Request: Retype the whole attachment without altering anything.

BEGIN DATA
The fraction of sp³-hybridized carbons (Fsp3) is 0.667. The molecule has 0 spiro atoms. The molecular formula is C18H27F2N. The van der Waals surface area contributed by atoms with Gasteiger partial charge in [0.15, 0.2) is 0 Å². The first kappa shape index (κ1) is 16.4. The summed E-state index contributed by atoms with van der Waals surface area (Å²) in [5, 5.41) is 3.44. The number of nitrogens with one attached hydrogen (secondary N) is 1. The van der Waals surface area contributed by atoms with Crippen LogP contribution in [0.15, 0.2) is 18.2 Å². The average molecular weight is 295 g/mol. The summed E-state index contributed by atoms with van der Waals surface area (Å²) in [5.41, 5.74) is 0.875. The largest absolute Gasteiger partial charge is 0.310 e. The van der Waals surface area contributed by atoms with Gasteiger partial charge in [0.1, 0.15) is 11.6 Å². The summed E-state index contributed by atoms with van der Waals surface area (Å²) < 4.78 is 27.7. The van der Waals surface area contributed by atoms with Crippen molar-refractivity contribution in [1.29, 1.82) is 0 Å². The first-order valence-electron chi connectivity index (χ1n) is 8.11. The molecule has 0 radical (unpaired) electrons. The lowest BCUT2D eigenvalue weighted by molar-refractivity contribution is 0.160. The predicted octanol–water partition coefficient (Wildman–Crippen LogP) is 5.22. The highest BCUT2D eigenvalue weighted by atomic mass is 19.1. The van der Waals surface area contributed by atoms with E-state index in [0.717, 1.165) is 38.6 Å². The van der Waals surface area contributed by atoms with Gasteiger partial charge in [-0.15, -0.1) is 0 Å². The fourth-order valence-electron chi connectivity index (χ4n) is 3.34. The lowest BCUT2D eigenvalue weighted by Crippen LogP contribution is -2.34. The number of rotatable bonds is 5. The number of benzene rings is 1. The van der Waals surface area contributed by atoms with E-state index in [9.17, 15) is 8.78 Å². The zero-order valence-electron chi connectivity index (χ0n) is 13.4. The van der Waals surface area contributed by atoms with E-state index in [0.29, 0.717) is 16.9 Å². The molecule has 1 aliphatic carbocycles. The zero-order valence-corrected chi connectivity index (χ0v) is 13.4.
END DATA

The fraction of sp³-hybridized carbons (Fsp3) is 0.667. The molecule has 0 spiro atoms. The molecular formula is C18H27F2N. The van der Waals surface area contributed by atoms with Gasteiger partial charge in [0.15, 0.2) is 0 Å². The first kappa shape index (κ1) is 16.4. The summed E-state index contributed by atoms with van der Waals surface area (Å²) in [5, 5.41) is 3.44. The number of nitrogens with one attached hydrogen (secondary N) is 1. The van der Waals surface area contributed by atoms with Crippen LogP contribution in [0.15, 0.2) is 18.2 Å². The average molecular weight is 295 g/mol. The summed E-state index contributed by atoms with van der Waals surface area (Å²) in [5.41, 5.74) is 0.875. The largest absolute Gasteiger partial charge is 0.310 e. The van der Waals surface area contributed by atoms with Gasteiger partial charge in [0.1, 0.15) is 11.6 Å². The summed E-state index contributed by atoms with van der Waals surface area (Å²) < 4.78 is 27.7. The van der Waals surface area contributed by atoms with Crippen molar-refractivity contribution in [1.29, 1.82) is 0 Å². The first-order valence-electron chi connectivity index (χ1n) is 8.11. The molecule has 0 radical (unpaired) electrons. The lowest BCUT2D eigenvalue weighted by molar-refractivity contribution is 0.160. The predicted octanol–water partition coefficient (Wildman–Crippen LogP) is 5.22. The highest BCUT2D eigenvalue weighted by atomic mass is 19.1. The van der Waals surface area contributed by atoms with E-state index in [0.717, 1.165) is 38.6 Å². The van der Waals surface area contributed by atoms with Gasteiger partial charge in [-0.15, -0.1) is 0 Å². The fourth-order valence-electron chi connectivity index (χ4n) is 3.34. The lowest BCUT2D eigenvalue weighted by Crippen LogP contribution is -2.34. The number of rotatable bonds is 5. The number of benzene rings is 1. The van der Waals surface area contributed by atoms with E-state index in [9.17, 15) is 8.78 Å². The zero-order valence-electron chi connectivity index (χ0n) is 13.4. The van der Waals surface area contributed by atoms with E-state index in [0.29, 0.717) is 16.9 Å². The molecule has 1 aliphatic carbocycles. The zero-order valence-corrected chi connectivity index (χ0v) is 13.4.